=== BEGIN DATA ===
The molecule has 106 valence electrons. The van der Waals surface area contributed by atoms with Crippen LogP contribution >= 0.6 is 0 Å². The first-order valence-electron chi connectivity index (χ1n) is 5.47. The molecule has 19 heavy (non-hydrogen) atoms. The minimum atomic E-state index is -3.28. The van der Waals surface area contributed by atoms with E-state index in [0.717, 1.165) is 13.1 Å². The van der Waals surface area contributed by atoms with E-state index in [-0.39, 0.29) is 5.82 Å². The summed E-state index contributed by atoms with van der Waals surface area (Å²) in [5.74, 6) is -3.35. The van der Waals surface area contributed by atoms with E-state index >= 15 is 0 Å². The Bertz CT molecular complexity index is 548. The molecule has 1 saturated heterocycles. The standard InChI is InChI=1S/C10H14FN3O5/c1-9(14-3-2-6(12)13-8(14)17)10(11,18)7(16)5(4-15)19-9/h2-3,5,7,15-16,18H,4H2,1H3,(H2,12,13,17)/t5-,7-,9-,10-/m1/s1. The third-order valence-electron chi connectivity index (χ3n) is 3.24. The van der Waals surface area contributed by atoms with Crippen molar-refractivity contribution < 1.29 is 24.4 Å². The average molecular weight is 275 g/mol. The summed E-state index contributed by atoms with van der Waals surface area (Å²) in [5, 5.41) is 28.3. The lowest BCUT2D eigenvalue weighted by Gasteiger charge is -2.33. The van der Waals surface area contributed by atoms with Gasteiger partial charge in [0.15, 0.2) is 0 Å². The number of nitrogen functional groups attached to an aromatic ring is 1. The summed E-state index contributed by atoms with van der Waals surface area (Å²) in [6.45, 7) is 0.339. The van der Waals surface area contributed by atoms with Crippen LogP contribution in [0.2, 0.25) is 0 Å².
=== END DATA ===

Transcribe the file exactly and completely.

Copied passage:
The molecule has 106 valence electrons. The van der Waals surface area contributed by atoms with Crippen LogP contribution >= 0.6 is 0 Å². The first-order valence-electron chi connectivity index (χ1n) is 5.47. The molecule has 19 heavy (non-hydrogen) atoms. The minimum atomic E-state index is -3.28. The van der Waals surface area contributed by atoms with E-state index in [0.717, 1.165) is 13.1 Å². The van der Waals surface area contributed by atoms with E-state index in [-0.39, 0.29) is 5.82 Å². The summed E-state index contributed by atoms with van der Waals surface area (Å²) in [5.74, 6) is -3.35. The van der Waals surface area contributed by atoms with E-state index >= 15 is 0 Å². The Bertz CT molecular complexity index is 548. The molecule has 1 saturated heterocycles. The standard InChI is InChI=1S/C10H14FN3O5/c1-9(14-3-2-6(12)13-8(14)17)10(11,18)7(16)5(4-15)19-9/h2-3,5,7,15-16,18H,4H2,1H3,(H2,12,13,17)/t5-,7-,9-,10-/m1/s1. The third-order valence-electron chi connectivity index (χ3n) is 3.24. The van der Waals surface area contributed by atoms with Crippen molar-refractivity contribution < 1.29 is 24.4 Å². The average molecular weight is 275 g/mol. The summed E-state index contributed by atoms with van der Waals surface area (Å²) in [5, 5.41) is 28.3. The lowest BCUT2D eigenvalue weighted by Gasteiger charge is -2.33. The van der Waals surface area contributed by atoms with Gasteiger partial charge in [0.15, 0.2) is 0 Å². The number of nitrogen functional groups attached to an aromatic ring is 1. The summed E-state index contributed by atoms with van der Waals surface area (Å²) in [6.45, 7) is 0.339. The van der Waals surface area contributed by atoms with Crippen LogP contribution in [0.2, 0.25) is 0 Å².